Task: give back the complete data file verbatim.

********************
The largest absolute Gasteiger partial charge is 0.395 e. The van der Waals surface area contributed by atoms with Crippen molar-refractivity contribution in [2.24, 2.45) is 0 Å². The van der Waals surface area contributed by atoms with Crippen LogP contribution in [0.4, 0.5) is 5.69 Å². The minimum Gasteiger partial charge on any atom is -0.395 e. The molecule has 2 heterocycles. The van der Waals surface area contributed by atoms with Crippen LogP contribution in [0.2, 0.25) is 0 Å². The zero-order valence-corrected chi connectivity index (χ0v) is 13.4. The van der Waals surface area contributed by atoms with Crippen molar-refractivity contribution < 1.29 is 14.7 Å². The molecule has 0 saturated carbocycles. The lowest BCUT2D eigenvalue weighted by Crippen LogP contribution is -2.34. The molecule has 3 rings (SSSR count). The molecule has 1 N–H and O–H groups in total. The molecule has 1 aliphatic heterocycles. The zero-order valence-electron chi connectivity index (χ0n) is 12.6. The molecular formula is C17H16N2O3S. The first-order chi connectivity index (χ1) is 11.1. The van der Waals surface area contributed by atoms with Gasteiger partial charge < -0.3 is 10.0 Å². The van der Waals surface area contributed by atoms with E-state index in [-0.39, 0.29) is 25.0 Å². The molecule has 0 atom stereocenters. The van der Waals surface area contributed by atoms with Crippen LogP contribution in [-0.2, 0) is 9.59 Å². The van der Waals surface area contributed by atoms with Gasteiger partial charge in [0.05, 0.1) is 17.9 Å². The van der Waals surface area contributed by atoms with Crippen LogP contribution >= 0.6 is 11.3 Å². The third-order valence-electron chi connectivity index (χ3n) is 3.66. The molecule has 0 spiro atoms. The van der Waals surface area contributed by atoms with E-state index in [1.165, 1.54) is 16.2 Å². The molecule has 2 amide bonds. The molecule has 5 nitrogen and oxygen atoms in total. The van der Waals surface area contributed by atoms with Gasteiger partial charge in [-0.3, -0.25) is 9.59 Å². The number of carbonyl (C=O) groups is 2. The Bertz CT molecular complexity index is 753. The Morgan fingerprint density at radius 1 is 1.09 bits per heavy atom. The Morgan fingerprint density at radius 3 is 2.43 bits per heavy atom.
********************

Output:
The largest absolute Gasteiger partial charge is 0.395 e. The van der Waals surface area contributed by atoms with Crippen molar-refractivity contribution in [2.24, 2.45) is 0 Å². The van der Waals surface area contributed by atoms with Crippen LogP contribution in [0.4, 0.5) is 5.69 Å². The minimum Gasteiger partial charge on any atom is -0.395 e. The molecule has 2 heterocycles. The van der Waals surface area contributed by atoms with Crippen LogP contribution in [0.2, 0.25) is 0 Å². The zero-order valence-corrected chi connectivity index (χ0v) is 13.4. The van der Waals surface area contributed by atoms with Crippen molar-refractivity contribution < 1.29 is 14.7 Å². The molecule has 0 saturated carbocycles. The lowest BCUT2D eigenvalue weighted by Crippen LogP contribution is -2.34. The molecule has 3 rings (SSSR count). The molecule has 1 N–H and O–H groups in total. The molecule has 1 aliphatic heterocycles. The zero-order valence-electron chi connectivity index (χ0n) is 12.6. The molecular formula is C17H16N2O3S. The first-order chi connectivity index (χ1) is 11.1. The van der Waals surface area contributed by atoms with Gasteiger partial charge < -0.3 is 10.0 Å². The van der Waals surface area contributed by atoms with E-state index in [-0.39, 0.29) is 25.0 Å². The molecule has 0 atom stereocenters. The van der Waals surface area contributed by atoms with Crippen LogP contribution in [-0.2, 0) is 9.59 Å². The van der Waals surface area contributed by atoms with Gasteiger partial charge in [0.05, 0.1) is 17.9 Å². The van der Waals surface area contributed by atoms with Crippen LogP contribution >= 0.6 is 11.3 Å². The third-order valence-electron chi connectivity index (χ3n) is 3.66. The molecule has 0 spiro atoms. The van der Waals surface area contributed by atoms with E-state index in [1.165, 1.54) is 16.2 Å². The molecule has 2 amide bonds. The molecule has 5 nitrogen and oxygen atoms in total. The van der Waals surface area contributed by atoms with Gasteiger partial charge in [-0.3, -0.25) is 9.59 Å². The number of carbonyl (C=O) groups is 2. The Bertz CT molecular complexity index is 753. The Morgan fingerprint density at radius 1 is 1.09 bits per heavy atom. The Morgan fingerprint density at radius 3 is 2.43 bits per heavy atom.